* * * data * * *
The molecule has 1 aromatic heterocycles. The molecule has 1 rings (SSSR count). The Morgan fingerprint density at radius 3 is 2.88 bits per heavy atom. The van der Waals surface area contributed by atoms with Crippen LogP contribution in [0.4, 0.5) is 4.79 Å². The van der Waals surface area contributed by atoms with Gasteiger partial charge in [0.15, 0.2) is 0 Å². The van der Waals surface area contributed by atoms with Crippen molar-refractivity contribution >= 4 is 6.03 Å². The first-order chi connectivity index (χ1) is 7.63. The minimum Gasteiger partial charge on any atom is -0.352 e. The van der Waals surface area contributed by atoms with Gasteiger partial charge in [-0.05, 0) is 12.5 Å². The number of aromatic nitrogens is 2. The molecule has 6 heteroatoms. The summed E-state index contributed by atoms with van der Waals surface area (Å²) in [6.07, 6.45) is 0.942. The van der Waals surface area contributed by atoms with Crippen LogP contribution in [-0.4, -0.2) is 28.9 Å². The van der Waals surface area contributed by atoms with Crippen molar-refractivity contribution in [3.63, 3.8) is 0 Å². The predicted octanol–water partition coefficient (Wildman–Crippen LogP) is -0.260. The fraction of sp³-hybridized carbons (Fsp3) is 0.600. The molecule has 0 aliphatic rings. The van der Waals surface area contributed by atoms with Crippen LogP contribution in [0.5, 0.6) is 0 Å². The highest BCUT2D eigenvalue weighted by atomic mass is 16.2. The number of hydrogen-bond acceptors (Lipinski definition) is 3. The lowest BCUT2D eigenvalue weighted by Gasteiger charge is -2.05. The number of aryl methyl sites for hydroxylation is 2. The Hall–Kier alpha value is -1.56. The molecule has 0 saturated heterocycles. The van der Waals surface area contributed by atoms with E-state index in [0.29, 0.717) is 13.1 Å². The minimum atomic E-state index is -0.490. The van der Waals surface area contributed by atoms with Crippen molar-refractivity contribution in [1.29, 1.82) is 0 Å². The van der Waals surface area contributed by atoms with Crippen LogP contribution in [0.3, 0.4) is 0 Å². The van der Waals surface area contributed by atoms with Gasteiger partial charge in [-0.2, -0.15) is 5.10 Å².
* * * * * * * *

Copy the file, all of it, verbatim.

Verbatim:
The molecule has 1 aromatic heterocycles. The molecule has 1 rings (SSSR count). The Morgan fingerprint density at radius 3 is 2.88 bits per heavy atom. The van der Waals surface area contributed by atoms with Crippen LogP contribution in [0.4, 0.5) is 4.79 Å². The van der Waals surface area contributed by atoms with Gasteiger partial charge in [0.15, 0.2) is 0 Å². The van der Waals surface area contributed by atoms with Crippen molar-refractivity contribution >= 4 is 6.03 Å². The first-order chi connectivity index (χ1) is 7.63. The minimum Gasteiger partial charge on any atom is -0.352 e. The van der Waals surface area contributed by atoms with Gasteiger partial charge in [-0.05, 0) is 12.5 Å². The number of aromatic nitrogens is 2. The molecule has 6 heteroatoms. The summed E-state index contributed by atoms with van der Waals surface area (Å²) in [6.07, 6.45) is 0.942. The van der Waals surface area contributed by atoms with Crippen LogP contribution in [-0.4, -0.2) is 28.9 Å². The van der Waals surface area contributed by atoms with Crippen molar-refractivity contribution in [3.63, 3.8) is 0 Å². The predicted octanol–water partition coefficient (Wildman–Crippen LogP) is -0.260. The fraction of sp³-hybridized carbons (Fsp3) is 0.600. The molecule has 0 aliphatic rings. The van der Waals surface area contributed by atoms with Crippen LogP contribution in [0.5, 0.6) is 0 Å². The highest BCUT2D eigenvalue weighted by atomic mass is 16.2. The number of hydrogen-bond acceptors (Lipinski definition) is 3. The lowest BCUT2D eigenvalue weighted by Gasteiger charge is -2.05. The number of aryl methyl sites for hydroxylation is 2. The Hall–Kier alpha value is -1.56. The molecule has 0 saturated heterocycles. The van der Waals surface area contributed by atoms with E-state index in [0.29, 0.717) is 13.1 Å². The minimum atomic E-state index is -0.490. The van der Waals surface area contributed by atoms with Crippen molar-refractivity contribution in [1.29, 1.82) is 0 Å². The van der Waals surface area contributed by atoms with Crippen LogP contribution in [0.3, 0.4) is 0 Å². The van der Waals surface area contributed by atoms with Gasteiger partial charge in [-0.2, -0.15) is 5.10 Å².